Joshua Tannehill: (33:31)

It’s transparent to most people behind the scenes. All those things that you mentioned should be standard now. And they should be best practices. The reason I think so is that in the different meetings that I attend with the FBI or InfraGard, they mention what people want to hear from the FBI’s cyber division is what are the common threats in our state, in our sector? Every briefing I go to, the common thread starts with a business email compromise. So, if you can avoid people from mimicking your brand and spoofing your brand and authenticating as you, that’s going to be huge because these BECs are people mimicking your domain and brand and trying to pretend to be your CFO or your CEO and get, one of your unknowing lower level employees to do some out of process financial transaction, wire some money they shouldn’t. If that does happen, let your FBI office know immediately because they can recoup some of those losses. After all, they’re doing this for a living and trying to help protect consumers and businesses. So, when I hear all those DMARC and things that you mentioned, I think of how big of a threat business email compromise is and how important the authentication of your actual email is to prevent that.


Matthew Vernhout: (35:08)

Yeah. An exciting stat from the FBI back in 2019 is that 26 billion US Dollars was lost to business email compromises. As I think, I wonder if that’s just US or globally, but you know, we’re not talking small figures here. Implementing even the most basic should be standard. Every brand should be doing email authentication and doing it well.


Joshua Tannehill: (35:46)

It’s, unfortunately, the cost of doing business these days. That’s how you have to look at it.


Matthew Vernhout: (35:50)

Yeah. That goes back to your PPE example from earlier, right? It’s no longer a nice-to-do; it’s now a must-do for brands and not just for your main domain. Any domain you own, you better be doing these things.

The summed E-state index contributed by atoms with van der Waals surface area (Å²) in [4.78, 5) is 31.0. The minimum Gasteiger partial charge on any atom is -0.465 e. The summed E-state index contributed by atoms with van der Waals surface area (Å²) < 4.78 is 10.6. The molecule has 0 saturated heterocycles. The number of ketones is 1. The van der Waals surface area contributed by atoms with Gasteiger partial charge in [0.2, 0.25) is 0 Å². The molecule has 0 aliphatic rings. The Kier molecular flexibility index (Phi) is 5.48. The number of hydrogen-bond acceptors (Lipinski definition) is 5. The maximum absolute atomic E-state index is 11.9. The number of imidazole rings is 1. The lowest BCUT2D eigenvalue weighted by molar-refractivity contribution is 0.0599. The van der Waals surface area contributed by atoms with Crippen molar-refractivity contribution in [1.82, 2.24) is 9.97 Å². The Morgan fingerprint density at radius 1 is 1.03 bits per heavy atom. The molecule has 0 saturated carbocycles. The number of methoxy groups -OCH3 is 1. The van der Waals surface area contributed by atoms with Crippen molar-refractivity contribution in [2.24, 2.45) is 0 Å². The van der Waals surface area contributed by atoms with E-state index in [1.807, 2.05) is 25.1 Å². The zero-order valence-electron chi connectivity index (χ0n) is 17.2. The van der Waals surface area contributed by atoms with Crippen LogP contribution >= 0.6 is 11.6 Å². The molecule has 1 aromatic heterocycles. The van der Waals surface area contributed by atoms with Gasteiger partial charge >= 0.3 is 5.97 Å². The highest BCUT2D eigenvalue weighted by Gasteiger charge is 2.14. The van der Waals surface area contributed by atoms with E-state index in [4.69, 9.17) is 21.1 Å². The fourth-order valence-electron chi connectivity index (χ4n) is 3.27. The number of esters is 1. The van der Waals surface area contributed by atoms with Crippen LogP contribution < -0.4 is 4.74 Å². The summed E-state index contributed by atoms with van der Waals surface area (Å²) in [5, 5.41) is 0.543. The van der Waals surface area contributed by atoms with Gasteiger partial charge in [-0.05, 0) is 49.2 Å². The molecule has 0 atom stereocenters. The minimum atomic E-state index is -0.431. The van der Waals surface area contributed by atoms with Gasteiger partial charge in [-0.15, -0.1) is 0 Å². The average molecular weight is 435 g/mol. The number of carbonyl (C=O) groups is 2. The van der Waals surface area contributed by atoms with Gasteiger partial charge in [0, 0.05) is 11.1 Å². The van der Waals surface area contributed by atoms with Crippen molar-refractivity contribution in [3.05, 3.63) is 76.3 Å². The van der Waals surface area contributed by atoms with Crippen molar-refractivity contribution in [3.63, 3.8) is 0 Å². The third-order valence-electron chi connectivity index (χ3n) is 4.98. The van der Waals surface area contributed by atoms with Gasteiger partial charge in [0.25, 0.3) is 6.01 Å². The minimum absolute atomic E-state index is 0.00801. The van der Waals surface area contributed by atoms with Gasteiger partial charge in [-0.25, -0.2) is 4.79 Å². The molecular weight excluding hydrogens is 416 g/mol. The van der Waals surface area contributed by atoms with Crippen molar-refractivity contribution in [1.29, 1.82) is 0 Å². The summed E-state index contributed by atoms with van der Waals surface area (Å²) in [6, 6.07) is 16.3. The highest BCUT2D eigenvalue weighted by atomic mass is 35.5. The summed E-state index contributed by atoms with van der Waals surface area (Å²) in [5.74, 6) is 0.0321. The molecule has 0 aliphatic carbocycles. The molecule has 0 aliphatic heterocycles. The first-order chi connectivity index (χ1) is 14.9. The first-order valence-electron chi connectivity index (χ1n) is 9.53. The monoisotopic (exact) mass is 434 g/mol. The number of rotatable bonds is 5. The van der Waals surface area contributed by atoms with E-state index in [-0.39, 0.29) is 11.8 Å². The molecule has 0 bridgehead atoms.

Joshua Tannehill: (36:02)

‘Cause if you don’t, the bad criminal actors will do it for you


Matthew Vernhout: (36:05)

Absolutely. So, I think that’s where we’re going to leave people off with, right? It is from a marketing and brand protection point of view, and how to authenticate and communicate electronically with a mailbox provider anti-spam  security solution. Make sure you’re properly authenticating your mail, your corporate mail, your marketing mail, your transactional mail, and any domain that you own for your brand, whether it’s been registered defensively or you’ve acquired it through a copyright infringement, or however you’ve acquired your brand names. Make sure you’re correctly authenticating that mail because it’s your first line of defence when communicating electronically to say, these are messages that I approve, that I’m enabling to be sent on my behalf from my network, from my partner vendor network. So that’s a great statement, and I love that you said it. It’s no longer just a nice-to-have. It’s now table stakes and the cost of doing business. I love that idea.


Joshua Tannehill: (37:17)

Do you remember when seat belts – cars didn’t have seat belts in them back then? I think we…


Matthew Vernhout: (37:24)

I was alive for that, I believe. Yes.


Joshua Tannehill: (37:26)

Right? And then now you can’t get a car without a seatbelt. It’s standard. That’s how we should look at email authentication. It should be standard now. 


Matthew Vernhout: (37:33)

I agree, and a good friend has got the saying that she’s on an effort to authenticate the world.


Joshua Tannehill: (37:41)

I love it.


Matthew Vernhout: (37:42)